Effect of genetic variation in a Drosophila model of diabetes-associated misfolded human proinsulin

Bin Z. He, Michael Z. Ludwig, Desiree A. Dickerson, Levi Barse, Bharath Arun, Bjarni J. Vilhjálmsson, Pengyao Jiang, Soo Young Park, Natalia A. Tamarina, Scott B. Selleck, Patricia J. Wittkopp, Graeme I. Bell, Martin Kreitman

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Abstract

The identification and validation of gene-gene interactions is a major challenge in human studies. Here, we explore an approach for studying epistasis in humans using a Drosophila melanogaster model of neonatal diabetes mellitus. Expression of the mutant preproinsulin (hINSC96Y) in the eye imaginal disc mimics the human disease: it activates conserved stress-response pathways and leads to cell death (reduction in eye area). Dominant-acting variants in wild-derived inbred lines from the Drosophila Genetics Reference Panel produce a continuous, highly heritable distribution of eye-degeneration phenotypes in a hINSC96Y background. A genome-wide association study (GWAS) in 154 sequenced lines identified a sharp peak on chromosome 3L, which mapped to a 400-bp linkage block within an intron of the gene sulfateless (sfl). RNAi knockdown of sfl enhanced the eye-degeneration phenotype in a mutant-hINS-dependent manner. RNAi against two additional genes in the heparan sulfate (HS) biosynthetic pathway (ttv and botv), in which sfl acts, also modified the eye phenotype in a hINSC96Y-dependent manner, strongly suggesting a novel link between HS-modified proteins and cellular responses to misfolded proteins. Finally, we evaluated allele-specific expression difference between the two major sfl-intronic haplotypes in heterozygtes. The results showed significant heterogeneity in marker-associated gene expression, thereby leaving the causal mutation(s) and its mechanism unidentified. In conclusion, the ability to create a model of human genetic disease, map a QTL by GWAS to a specific gene, and validate its contribution to disease with available genetic resources and the potential to experimentally link the variant to a molecular mechanism demonstrate the many advantages Drosophila holds in determining the genetic underpinnings of human disease.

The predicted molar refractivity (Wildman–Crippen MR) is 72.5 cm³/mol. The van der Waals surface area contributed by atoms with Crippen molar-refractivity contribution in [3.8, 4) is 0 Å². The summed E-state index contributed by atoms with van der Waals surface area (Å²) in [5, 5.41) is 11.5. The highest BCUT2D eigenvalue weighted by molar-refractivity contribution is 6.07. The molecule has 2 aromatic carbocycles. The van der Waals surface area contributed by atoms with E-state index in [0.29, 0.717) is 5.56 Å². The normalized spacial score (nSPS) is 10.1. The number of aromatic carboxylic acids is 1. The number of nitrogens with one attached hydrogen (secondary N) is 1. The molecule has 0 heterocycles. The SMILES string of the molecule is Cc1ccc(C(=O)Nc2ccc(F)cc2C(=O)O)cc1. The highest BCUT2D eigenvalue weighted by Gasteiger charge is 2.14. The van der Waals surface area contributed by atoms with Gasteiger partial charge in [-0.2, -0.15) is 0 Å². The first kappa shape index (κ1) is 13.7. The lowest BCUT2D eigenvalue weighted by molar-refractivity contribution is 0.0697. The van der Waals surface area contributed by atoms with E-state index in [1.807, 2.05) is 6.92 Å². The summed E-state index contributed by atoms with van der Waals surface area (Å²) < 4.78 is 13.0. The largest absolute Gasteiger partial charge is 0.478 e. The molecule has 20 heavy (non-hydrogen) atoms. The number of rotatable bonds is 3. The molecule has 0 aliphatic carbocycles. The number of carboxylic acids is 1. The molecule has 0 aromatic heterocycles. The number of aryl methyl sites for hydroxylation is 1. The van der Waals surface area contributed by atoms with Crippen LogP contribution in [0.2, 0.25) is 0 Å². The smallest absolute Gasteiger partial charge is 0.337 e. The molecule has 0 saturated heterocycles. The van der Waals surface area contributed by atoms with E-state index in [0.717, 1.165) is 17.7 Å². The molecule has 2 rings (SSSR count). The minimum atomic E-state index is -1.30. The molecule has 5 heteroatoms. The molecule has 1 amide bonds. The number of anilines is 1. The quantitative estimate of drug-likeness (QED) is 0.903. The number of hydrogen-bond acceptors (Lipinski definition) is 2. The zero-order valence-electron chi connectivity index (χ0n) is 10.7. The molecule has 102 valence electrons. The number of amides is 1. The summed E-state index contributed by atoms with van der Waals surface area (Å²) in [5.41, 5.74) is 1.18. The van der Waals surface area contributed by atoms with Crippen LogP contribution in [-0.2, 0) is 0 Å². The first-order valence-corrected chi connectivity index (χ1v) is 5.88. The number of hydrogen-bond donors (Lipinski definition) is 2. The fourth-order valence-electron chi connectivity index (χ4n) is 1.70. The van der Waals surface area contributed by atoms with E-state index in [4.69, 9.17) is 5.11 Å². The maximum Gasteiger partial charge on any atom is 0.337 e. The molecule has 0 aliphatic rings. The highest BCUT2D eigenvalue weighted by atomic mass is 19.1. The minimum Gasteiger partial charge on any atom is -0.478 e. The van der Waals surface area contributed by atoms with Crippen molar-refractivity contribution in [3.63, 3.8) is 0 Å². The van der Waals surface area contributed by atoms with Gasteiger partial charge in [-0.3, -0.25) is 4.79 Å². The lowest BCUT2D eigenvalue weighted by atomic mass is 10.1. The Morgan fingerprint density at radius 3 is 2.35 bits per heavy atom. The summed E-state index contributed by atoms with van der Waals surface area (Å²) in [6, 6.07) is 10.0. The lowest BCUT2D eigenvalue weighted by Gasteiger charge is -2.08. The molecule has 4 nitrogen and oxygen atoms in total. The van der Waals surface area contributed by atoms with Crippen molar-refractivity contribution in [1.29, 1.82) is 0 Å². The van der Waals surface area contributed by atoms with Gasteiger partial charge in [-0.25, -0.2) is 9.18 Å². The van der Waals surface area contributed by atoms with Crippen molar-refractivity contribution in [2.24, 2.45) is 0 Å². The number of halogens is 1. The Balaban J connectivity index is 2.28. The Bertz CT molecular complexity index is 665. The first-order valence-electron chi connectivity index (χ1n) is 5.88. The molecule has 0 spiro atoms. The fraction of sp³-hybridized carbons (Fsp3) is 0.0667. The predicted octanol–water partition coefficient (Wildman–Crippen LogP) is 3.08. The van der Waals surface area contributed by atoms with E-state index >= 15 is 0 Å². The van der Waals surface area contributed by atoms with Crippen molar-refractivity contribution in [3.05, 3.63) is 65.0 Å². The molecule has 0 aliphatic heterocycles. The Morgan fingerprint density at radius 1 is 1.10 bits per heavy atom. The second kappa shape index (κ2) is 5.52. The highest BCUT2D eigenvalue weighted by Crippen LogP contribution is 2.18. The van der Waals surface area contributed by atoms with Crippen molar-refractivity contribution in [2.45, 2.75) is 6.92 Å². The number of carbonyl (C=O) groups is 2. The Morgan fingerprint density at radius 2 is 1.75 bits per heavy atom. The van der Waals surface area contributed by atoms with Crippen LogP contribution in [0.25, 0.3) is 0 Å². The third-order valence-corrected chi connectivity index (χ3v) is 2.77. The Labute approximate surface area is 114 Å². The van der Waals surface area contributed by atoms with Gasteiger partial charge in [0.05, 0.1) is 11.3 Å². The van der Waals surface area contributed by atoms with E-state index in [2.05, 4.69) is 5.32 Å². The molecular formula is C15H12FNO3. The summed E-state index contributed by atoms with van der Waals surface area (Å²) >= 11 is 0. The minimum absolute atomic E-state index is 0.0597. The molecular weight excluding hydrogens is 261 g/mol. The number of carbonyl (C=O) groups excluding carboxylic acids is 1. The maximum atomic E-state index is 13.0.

Original languageEnglish (US)
Pages (from-to)557-567
Number of pages11
JournalGenetics
Volume196
Issue number2
DOIs
StatePublished - Feb 2014

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Proinsulin
Drosophila
Heparitin Sulfate
Genes
Genome-Wide Association Study
Medical Genetics
RNA Interference
Phenotype
Imaginal Discs
Inborn Genetic Diseases
Biosynthetic Pathways
Drosophila melanogaster
Introns
Haplotypes
Diabetes Mellitus
Proteins
Cell Death
Chromosomes
Alleles
Gene Expression

All Science Journal Classification (ASJC) codes

  • Genetics

Cite this

He, B. Z., Ludwig, M. Z., Dickerson, D. A., Barse, L., Arun, B., Vilhjálmsson, B. J., ... Kreitman, M. (2014). Effect of genetic variation in a Drosophila model of diabetes-associated misfolded human proinsulin. Genetics, 196(2), 557-567. https://doi.org/10.1534/genetics.113.157800
He, Bin Z. ; Ludwig, Michael Z. ; Dickerson, Desiree A. ; Barse, Levi ; Arun, Bharath ; Vilhjálmsson, Bjarni J. ; Jiang, Pengyao ; Park, Soo Young ; Tamarina, Natalia A. ; Selleck, Scott B. ; Wittkopp, Patricia J. ; Bell, Graeme I. ; Kreitman, Martin. / Effect of genetic variation in a Drosophila model of diabetes-associated misfolded human proinsulin. In: Genetics. 2014 ; Vol. 196, No. 2. pp. 557-567.